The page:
Montana Outdoors

August 20, 2008

Left and right

How many times does it happen that nature sets a stage. On a trail yesterday, to the left, and at my feet she placed this scene of small and pretty and delicate things:

Butterfly and Pearly Everlasting

and to the right of the trail and above, this one of rugged beauty; two small pieces that help make up the whole of the wild country.

The sentinel of Spring Creek

These seem more attractive than brick and mortar, asphalt and concrete, but this kind of stage is disappearing now across much of the west.

(In the upper reaches of the Spring Creek canyon just below Bighole Peak in the Cabinet Mountains of western Montana.)


  1. beautiful contrasting images! ๐Ÿ™‚ That butterfly is drop-dead gorgeous! ๐Ÿ™‚


    Comment by Sumedh — August 20, 2008 @ 11:06 am

  2. I would love to climb that outcropping. It’s in a beautiful setting, that’s for sure.


    Comment by wolf — August 20, 2008 @ 3:10 pm

  3. Sumedh,

    That’s another reason why I would never want to use a mechanized means of travel through the back country: I wouldn’t have the time to notice many of the detail things. I miss too many as it is.


    Comment by montucky — August 20, 2008 @ 6:21 pm

  4. I guess I can understand the urge to climb that, but I still would not present any competition in that area.


    Comment by montucky — August 20, 2008 @ 6:24 pm

  5. I’d rather just leave the outcropping unstressed and undamaged by my need to conquer it. Nature does love to dot its “i”s


    Comment by Tabbie — August 20, 2008 @ 6:41 pm

  6. I keep trying to visualize exactly how that formed over the millennia.


    Comment by montucky — August 20, 2008 @ 7:46 pm

  7. What a lovely flower. Do you know its name? And, is that strata I see in the rocks? I always believe that if it’s strata, that it’s been underwater at one time. Do you know the geological history of that area? Great shots, and it’s a hike I’d like to take!


    Comment by Cedar — August 21, 2008 @ 6:16 am

  8. The flower is Pearly Everlasting, (em>Anaphalis margaritacea.

    My understanding of the way these mountains were formed, that probably was part of an ancient seabed that was thrust up to create these rocky mountains.

    10,000 to 15,000 years ago this part of the country was part of Lake Missoula which was caused by the melting of the glaciers being held back by a 2,500 foot deep ice dam, which created a lake the size of Lake Erie and Lake Ontario combined. The high water point was 4,200 feet though, so this area was above that at 5,500 feet.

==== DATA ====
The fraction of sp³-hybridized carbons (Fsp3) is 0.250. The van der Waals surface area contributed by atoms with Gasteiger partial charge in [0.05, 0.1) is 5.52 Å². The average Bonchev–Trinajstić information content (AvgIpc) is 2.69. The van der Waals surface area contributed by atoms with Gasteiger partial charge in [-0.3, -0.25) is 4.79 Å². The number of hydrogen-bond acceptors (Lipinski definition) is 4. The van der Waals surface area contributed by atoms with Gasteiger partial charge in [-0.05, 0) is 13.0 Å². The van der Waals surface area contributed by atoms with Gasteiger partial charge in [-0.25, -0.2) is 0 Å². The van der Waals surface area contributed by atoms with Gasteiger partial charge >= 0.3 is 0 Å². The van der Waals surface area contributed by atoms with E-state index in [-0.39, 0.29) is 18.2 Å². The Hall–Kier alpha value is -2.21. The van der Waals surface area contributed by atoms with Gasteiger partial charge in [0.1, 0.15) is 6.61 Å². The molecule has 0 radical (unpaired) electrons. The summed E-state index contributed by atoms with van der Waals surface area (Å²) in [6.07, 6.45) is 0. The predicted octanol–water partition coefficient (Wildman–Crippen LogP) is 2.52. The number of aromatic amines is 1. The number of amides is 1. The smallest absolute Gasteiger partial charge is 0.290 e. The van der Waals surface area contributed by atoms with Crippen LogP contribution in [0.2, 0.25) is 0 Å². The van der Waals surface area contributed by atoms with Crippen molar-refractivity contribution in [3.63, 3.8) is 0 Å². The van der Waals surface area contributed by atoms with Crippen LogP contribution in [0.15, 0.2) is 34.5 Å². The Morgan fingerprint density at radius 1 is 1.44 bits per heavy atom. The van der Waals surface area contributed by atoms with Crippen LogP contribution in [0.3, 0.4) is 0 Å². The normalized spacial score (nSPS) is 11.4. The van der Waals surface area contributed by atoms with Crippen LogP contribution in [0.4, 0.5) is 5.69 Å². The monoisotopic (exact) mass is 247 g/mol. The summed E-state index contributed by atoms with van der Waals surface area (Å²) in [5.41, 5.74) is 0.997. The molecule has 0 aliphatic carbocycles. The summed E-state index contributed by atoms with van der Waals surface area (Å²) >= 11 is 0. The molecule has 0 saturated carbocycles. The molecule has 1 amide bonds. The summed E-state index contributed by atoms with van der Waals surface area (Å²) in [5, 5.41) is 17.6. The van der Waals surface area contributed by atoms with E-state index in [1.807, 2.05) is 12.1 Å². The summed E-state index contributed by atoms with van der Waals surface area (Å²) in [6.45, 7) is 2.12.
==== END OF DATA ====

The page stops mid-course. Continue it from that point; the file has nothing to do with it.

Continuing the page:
Comment by montucky — August 21, 2008 @ 8:59 am

  9. I always liked the name of that flower. I’ve always been fascinated in how my favorite places were formed by glaciers and the work of water and wind over time. From time to time, one can find ripple marks in the rock and bits of shells and bone. That brings the geology information in the books out into my reality very quickly.



    Comment by knightofswords — August 21, 2008 @ 9:52 am

  10. Since childhood, I too have been fascinated by the landscape here, especially in the higher places. There have been so many different forces molding them over the years. There are some really dramatic and enormous sized formations in the high peaks of the Cherry Peak area.

    I’m about to head out to another 7,000 foot high trail in the Coeur d’Alenes where there are also some interesting formations.


    Comment by montucky — August 21, 2008 @ 10:05 am

  11. What is the first flower (the one the butterfly is sitting on) called? It has an interesting shape.


    Comment by scienceguy288 — August 21, 2008 @ 7:15 pm

  12. It’s called “Pearly Everlasting” and it’s a flower of later summer and fall, much liked by butterflies and lots of other insects too.


    Comment by montucky — August 21, 2008 @ 7:35 pm

  13. The butterfly looks like it’s sitting on a plate of hors d’oeuvres.


    Comment by Pinhole — August 22, 2008 @ 8:12 am

  14. Now that would be a party!


    Comment by montucky — August 22, 2008 @ 9:03 am

  15. Pinhole, those “hor d’oeuvres” tastes like Chicken McNuggets.

    Col. Sanders


    Comment by knightofswords — August 23, 2008 @ 12:35 pm

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